'Surly bill' wins support of Senate panel

Surly Brewing Company
Surly Brewing Company's proposed $20 million brewery and restaurant.
Surly Brewing Company

A Minnesota Senate has panel unanimously approved a bill that would allow breweries in Minnesota to sell alcohol at their establishments.

Lawmakers started considering the "Surly bill" after the Brooklyn Center brewery announced plans to build a $20 million brewery, restaurant and entertainment center in Minnesota. Those plans violate a long-held system that separates breweries from distributors and retailers. The Senate bill aims to change that system.

Some of the nastiest political fights at the State Capitol center around changes to liquor law. In the past, wine in grocery stories, Sunday liquor sales and other liquor legislation was heavily opposed by liquor lobbyists and their employers who worried a law change would change the way they do business.

Those lobbyists raised similar concerns when the Surly proposal was introduced in February. But a business friendly, Republican Legislature and two key issues on the minds of lawmakers made the Surly proposal popular.

Omar Ansari, the owner of Surly Brewing Company, hit on those key issues during his testimony.

Owner of Surly Brewing Co.
Omar Ansari is the owner of Surly Brewing Co. in Brooklyn Park, Minn. He testified at a Minnesota Senate committee hearing Wednesday, April 6, 2011 in favor of a bill that would allow him to expand his brewery and serve beer at the same location. The committee approved the measure.
MPR Photo/Tom Scheck

"With this expansion, we'd be able to distribute more widely in Minnesota and nationally. That means more jobs and more revenue," said Ansari. "And it sure would be nice for Minnesota to enjoy the tax revenues from people enjoying our beer in other states."

Ansari said his plan would create 85 construction jobs and 150 permanent jobs at the new brewery. Ansari told the committee that many states, including Wisconsin, already allow brewers to serve beer right where it's made.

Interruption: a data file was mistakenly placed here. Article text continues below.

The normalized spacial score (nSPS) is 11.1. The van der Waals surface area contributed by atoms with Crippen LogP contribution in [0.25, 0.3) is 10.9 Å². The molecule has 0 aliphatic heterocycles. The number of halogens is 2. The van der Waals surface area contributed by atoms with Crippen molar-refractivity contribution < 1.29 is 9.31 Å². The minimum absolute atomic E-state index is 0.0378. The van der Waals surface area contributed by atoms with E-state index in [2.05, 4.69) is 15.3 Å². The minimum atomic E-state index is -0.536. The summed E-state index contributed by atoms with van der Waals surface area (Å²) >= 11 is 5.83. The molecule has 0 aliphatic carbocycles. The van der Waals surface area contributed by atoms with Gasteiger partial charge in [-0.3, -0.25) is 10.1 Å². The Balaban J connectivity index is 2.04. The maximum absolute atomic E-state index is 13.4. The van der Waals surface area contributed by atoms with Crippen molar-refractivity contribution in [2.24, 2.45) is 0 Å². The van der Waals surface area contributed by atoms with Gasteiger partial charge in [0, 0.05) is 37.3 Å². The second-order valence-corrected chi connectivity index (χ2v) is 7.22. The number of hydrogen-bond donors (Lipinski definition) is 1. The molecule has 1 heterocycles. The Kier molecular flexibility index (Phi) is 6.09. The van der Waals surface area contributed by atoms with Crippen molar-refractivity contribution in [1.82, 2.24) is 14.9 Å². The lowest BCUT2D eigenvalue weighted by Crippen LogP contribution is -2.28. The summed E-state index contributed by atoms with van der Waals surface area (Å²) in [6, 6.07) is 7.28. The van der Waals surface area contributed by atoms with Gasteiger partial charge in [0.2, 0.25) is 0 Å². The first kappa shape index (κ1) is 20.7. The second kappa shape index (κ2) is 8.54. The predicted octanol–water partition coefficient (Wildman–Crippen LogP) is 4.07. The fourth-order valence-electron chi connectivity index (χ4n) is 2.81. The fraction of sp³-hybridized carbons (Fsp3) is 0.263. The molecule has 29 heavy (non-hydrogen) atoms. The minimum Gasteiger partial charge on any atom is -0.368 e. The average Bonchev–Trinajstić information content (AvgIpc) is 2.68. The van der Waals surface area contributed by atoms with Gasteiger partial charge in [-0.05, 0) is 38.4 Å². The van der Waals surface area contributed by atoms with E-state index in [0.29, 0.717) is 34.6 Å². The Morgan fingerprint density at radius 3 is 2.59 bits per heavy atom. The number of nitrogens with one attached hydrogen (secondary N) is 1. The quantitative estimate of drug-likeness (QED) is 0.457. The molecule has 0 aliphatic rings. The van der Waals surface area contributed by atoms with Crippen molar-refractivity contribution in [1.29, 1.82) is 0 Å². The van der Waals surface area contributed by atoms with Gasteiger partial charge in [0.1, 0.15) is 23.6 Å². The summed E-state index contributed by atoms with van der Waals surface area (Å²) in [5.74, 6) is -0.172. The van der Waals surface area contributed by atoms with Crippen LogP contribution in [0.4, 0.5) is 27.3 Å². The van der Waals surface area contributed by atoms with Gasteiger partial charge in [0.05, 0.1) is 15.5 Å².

Ansari's efforts were helped by a loyal group of followers who took to Facebook, Twitter and other social media sites to lobby in favor of the proposal.

Several of those supporters, along with the owners of other small breweries, talked about their respect for craft beer during committee testimony. Joe Giambruno of Victoria said he first became interested in craft beer when he lived in North Carolina.

"That education and interest I developed there led me to have a greater respect for beer and the brewing process," he said. "The strong respect I have makes me a much more responsible drinker. And I don't think you're going to get that respect and responsibility if you have limited choices in your beer when you turn 21, and you can just go to a store and get a big-brand beer."

"We'd be able to distribute more widely in Minnesota and nationally. That means more jobs and more revenue."

Ansari's efforts have also attracted support from the mayors of Minneapolis and St. Paul, who both would like to be home to the new Surly brewery. The bill's author, Sen. Linda Scheid, DFL-Brooklyn Park, said Surly Brewing Company, Fulton Beer Company and other Minnesota based breweries could attract tourism dollars from beer aficionados.

"This is a real big deal in California, Oregon and Colorado. They become destinations for people who are interested in beer," she said. "Just like wineries have generated interested in wine across the country, craft breweries have also also generated enormous interest."

Scheid was also careful to note that even though the bill was drafted to address Surly's proposal, other Minnesota brewers like Summit, Schells and others might benefit.

Scheid worked to change the bill to ease the concerns of the Minnesota Licensed Beverage Association, which represents 2,000 bars, restaurants and package stores. For example, her bill only allows a beer company to have one tap room in the state, regardless of the number of breweries.

The bill would also forbid brewers who make more than 250,000 barrels a year from selling beer at a brewery. That means larger breweries like Miller or Coors couldn't enter the market and sell their beer below cost.

Joe Bagnoli, a lobbyist for the Licensed Beverage Association, said his organization still has concerns with the bill but is no longer outright opposed to it. He said some of his members are concerned about their bottom lines.

"Over the last five to six years, we've had .08 [lower drunk driving standard] go into effect, we've had a smoking ban go into effect and we had increases in the minimum wage. All at the same time that we have the worst economic downturn in the last 50 years," Bagnoli said.

The bill now moves to a vote in the full Senate. A similar bill will get a hearing in the Minnesota House next week.